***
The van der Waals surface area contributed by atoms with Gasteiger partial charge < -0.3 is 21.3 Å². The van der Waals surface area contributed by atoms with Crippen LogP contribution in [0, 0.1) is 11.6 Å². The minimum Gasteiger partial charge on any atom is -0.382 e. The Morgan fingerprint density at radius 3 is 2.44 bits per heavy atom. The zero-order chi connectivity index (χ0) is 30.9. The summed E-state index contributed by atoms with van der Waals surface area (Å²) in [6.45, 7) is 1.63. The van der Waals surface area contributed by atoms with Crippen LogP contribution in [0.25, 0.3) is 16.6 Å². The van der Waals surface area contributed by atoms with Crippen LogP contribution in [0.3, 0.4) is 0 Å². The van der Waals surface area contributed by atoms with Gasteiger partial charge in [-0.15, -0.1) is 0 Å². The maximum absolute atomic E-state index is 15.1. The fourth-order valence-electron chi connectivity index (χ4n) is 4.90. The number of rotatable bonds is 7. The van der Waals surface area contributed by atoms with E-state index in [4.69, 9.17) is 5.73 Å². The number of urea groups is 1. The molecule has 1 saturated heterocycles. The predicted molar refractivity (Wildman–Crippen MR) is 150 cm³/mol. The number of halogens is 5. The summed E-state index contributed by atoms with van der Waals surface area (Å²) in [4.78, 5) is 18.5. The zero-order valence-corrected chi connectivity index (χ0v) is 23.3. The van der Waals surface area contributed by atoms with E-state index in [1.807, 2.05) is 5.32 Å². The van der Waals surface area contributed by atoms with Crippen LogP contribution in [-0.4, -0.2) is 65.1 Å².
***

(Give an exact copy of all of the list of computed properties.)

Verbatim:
The van der Waals surface area contributed by atoms with Gasteiger partial charge < -0.3 is 21.3 Å². The van der Waals surface area contributed by atoms with Crippen LogP contribution in [0, 0.1) is 11.6 Å². The minimum Gasteiger partial charge on any atom is -0.382 e. The Morgan fingerprint density at radius 3 is 2.44 bits per heavy atom. The zero-order chi connectivity index (χ0) is 30.9. The summed E-state index contributed by atoms with van der Waals surface area (Å²) in [6.45, 7) is 1.63. The van der Waals surface area contributed by atoms with Crippen LogP contribution in [0.25, 0.3) is 16.6 Å². The van der Waals surface area contributed by atoms with Crippen LogP contribution in [0.3, 0.4) is 0 Å². The van der Waals surface area contributed by atoms with Gasteiger partial charge in [-0.15, -0.1) is 0 Å². The maximum absolute atomic E-state index is 15.1. The fourth-order valence-electron chi connectivity index (χ4n) is 4.90. The number of rotatable bonds is 7. The van der Waals surface area contributed by atoms with E-state index in [4.69, 9.17) is 5.73 Å². The number of urea groups is 1. The molecule has 1 saturated heterocycles. The predicted molar refractivity (Wildman–Crippen MR) is 150 cm³/mol. The number of halogens is 5. The summed E-state index contributed by atoms with van der Waals surface area (Å²) in [4.78, 5) is 18.5. The zero-order valence-corrected chi connectivity index (χ0v) is 23.3. The van der Waals surface area contributed by atoms with E-state index in [1.807, 2.05) is 5.32 Å². The van der Waals surface area contributed by atoms with Crippen LogP contribution in [-0.4, -0.2) is 65.1 Å².